Boiled down: Responsibility. In a lot more ways that simply signing cheques, too.


The Writers Guild of America has something to say on this issue:

Check out William Goldman’s Adventures in the Screen Trade, samples here in which he takes issue with the auteur theory. It and the later Which Lie Did I Tell? are the essential how Hollywood works primers. They are both great reads.

I always thought that the writer and director should share equal billing. Just my opinion. Maybe the fact that I’m an amateur writer has something to do with it…

No matter how good the script, it’s the director who translates it to screen, which is why he gets the credit.

The auteur theory, BTW, did not originate in Hollywood by directors or even in France (as some assume). It was critic Andrew Sarris who first articulated it, based on the simple belief that great directors were those who produced great movies. A loot at a good-to-great director’s career shows that they favored certain themes and certain subjects.

Further, a great director is usually involved in the writing in some way, even if he doesn’t take writing credit. Alfred Hitchcock, for instance, didn’t write his scripts, but he told his scriptwriters what he wanted them to do and sent it back when they didn’t.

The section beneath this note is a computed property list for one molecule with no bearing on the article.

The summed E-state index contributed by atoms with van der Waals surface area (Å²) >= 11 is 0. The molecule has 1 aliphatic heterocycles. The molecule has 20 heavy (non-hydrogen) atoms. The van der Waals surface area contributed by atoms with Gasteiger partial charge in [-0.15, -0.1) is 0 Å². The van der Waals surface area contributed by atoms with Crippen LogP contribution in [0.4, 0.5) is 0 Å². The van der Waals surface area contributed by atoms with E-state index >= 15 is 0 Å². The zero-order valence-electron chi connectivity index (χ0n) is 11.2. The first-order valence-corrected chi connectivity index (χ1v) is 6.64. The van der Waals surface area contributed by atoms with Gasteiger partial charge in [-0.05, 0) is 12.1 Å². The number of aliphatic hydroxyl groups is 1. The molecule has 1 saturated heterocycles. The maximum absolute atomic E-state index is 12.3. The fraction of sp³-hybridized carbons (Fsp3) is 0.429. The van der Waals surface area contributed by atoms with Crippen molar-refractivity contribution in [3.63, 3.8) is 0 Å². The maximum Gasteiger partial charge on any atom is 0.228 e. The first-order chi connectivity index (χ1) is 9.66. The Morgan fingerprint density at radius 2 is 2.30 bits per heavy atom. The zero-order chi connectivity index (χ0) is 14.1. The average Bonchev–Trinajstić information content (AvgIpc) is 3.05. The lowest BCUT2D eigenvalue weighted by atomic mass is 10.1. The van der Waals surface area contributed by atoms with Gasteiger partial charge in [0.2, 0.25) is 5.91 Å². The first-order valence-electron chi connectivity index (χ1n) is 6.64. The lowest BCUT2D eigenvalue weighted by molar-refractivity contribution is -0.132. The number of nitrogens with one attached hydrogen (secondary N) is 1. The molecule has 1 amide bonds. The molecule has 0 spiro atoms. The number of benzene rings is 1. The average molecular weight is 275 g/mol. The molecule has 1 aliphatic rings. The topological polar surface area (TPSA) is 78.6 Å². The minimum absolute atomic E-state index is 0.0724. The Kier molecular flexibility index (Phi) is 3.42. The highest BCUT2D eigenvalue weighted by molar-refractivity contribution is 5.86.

Reading credits is not a sign of whose responsible for a movie, BTW. Further, all directors are allowed to make an uncredited rewrite of any script. So just because something says “written by Jim Smith,” it doesn’t mean Smith had anything more than the general concept.

Sarris admitted that the director is not aways the auteur of the film (he cites, “Casablanca” as one example). Some films have no auteur; in others, it’s the writer (“Being John Malkovich,” for instance, owes more to Kaufman than to Jones). But he points out that if the director isn’t the auteur, than the film isn’t really directed, it’s shot.

The best proof of the auteur theory was a book that was trying hard to do for writers what Sarris’s “The American Cinema” did for directors. The problem was that the writers listed – all quite good – only made good movies when they had a top-notch directory. If the director wasn’t important, then they would have made top films for every director, not just those considered above the pack.

I’ll admit, however, that “A Film by” credit is sometimes given when the director isn’t really the auteur.

Pauline Kael on the auteur theory: “The auteur theory originally meant something quite different from what people understand it to mean now. What it originally said was that a director conferred value on a film – that if a director was an auteur, all of his films were great. I think the public never understood that, and neither did most of the press. It was an untenable theory, and it fell from sight … It’s sometimes discouraging to see all of a director’s movies, because there’s so much repetition. The auteurists took this to be a sign of a director’s artistry … But for all the director’s movies to be alike in some essential way can also be a sign that he’s a hack.”

It’s sublimely ironic that Sarris can be credited as auteur of the auteur theory since it is based on François Truffaut’s 1954 essay Une certaine tendance du cinéma français.